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Wellness

Three questions we need to ask ourselves before sharing comments about famous people

Three questions we need to ask ourselves before sharing comments about famous people

Few celebrity interviews have drawn as much worldwide attention as Oprah's recent sit-down with Harry and Meghan, which should come as no surprise. These people have a level of worldwide recognition and fame that far surpasses most world leaders and even most entertainers.

With fame comes critics, with criticism comes controversy, and with controversy comes conversations among the masses. And in those conversations, people often feel free to say things to or about famous people that they wouldn't say to or about someone they know in real life. It's easy to dehumanize celebrities who seem so different from the average person, and since they're never going to see what we say, it doesn't really matter anyway, right?

The problem is that others—people we actually care about—do see what we say. And it does matter to them.


Social media is currently filled with reactions to Meghan Markle sharing how the abusive British tabloids and lack of support she had from the palace led to her having suicidal thoughts. While some celebrate her courage in speaking out, some have called her a "drama queen." Some say she's an attention-seeking narcissist. Some scoff at her claims, questioning how she could be suffering so much when she literally lived in a palace with a handsome prince, wanting for nothing.

Meghan will never see the vast majority of those comments. But other people who struggle with suicidal thoughts will. People who live economically privileged lives and those who don't. People who have good marriages and those who don't. If we call Meghan Markle a drama queen for sharing that she felt suicidal, what people who also struggle with those thoughts will see is that we can't be counted on for support. They'll see that we might judge and dismiss their feelings as undeserved at best or manufactured at worse. They'll see that we can't be trusted.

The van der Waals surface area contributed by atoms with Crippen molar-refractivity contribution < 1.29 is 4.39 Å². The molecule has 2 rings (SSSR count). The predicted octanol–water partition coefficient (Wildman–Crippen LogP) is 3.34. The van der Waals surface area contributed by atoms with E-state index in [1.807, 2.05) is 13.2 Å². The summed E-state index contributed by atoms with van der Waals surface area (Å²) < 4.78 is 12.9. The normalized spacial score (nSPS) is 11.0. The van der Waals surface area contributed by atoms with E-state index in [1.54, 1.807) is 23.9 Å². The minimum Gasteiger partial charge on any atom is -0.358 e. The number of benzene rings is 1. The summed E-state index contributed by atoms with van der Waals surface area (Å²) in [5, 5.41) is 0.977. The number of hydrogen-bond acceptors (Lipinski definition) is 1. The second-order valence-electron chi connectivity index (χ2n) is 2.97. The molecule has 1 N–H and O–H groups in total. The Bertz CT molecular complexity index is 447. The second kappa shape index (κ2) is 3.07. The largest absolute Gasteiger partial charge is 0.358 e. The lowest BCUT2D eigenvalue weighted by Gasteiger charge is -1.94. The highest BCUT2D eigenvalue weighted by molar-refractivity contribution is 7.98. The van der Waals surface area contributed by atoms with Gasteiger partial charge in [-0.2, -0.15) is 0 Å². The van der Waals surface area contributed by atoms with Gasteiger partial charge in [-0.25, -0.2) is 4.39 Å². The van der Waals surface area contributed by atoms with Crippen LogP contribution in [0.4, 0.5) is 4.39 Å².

That doesn't just apply to Meghan Markle and suicidal thoughts. People play fast and loose with celebrity commentary all the time, and when our comments involve things like mental health or other struggles that are common to the general population, what we say matters because it can impact people we truly care about.

Here are three questions we need to ask ourselves before we comment critically about a famous person.

1) Am I criticizing them for something they did/said, or something they're going through?

There's a big difference between calling out a problematic behavior or a harmful statement someone has made and criticizing someone for sharing a personal experience. When we have a dislike for someone famous, that line can get blurred, but it's an important distinction.

When we criticize a famous person for something they're going through—a mental health crisis, struggles with addiction, abuse, or loss—we're making a judgment about something we aren't in a position to judge. And our judgment has the potential to hurt everyone who's going through something similar.

2) Is the thing they're talking about a common struggle?

People often dismiss celebrity struggles because they seem to "have it all" and live above everything. But they don't.

Famous people are people. Their life may look different than ours in many ways, but they are human beings first, prone to the same mental and emotional experiences as everyone else.

Mental health issues, addiction, racism, sexism, loss, grief, and other struggles don't discriminate by class. Fame and privilege of wealth or status don't shield people from any of those issues, and sometimes the reality of celebrity can make some of those issues worse.

Look at Anthony Bourdain, for example. He had plenty of money and the coolest job in the world, traveling the globe and exploring delicious food everywhere he went. But he died by suicide. And he's certainly not alone.

If there's one thing that connects us all, it's these common human experiences that anyone—rich or poor, famous or not—can find themselves in.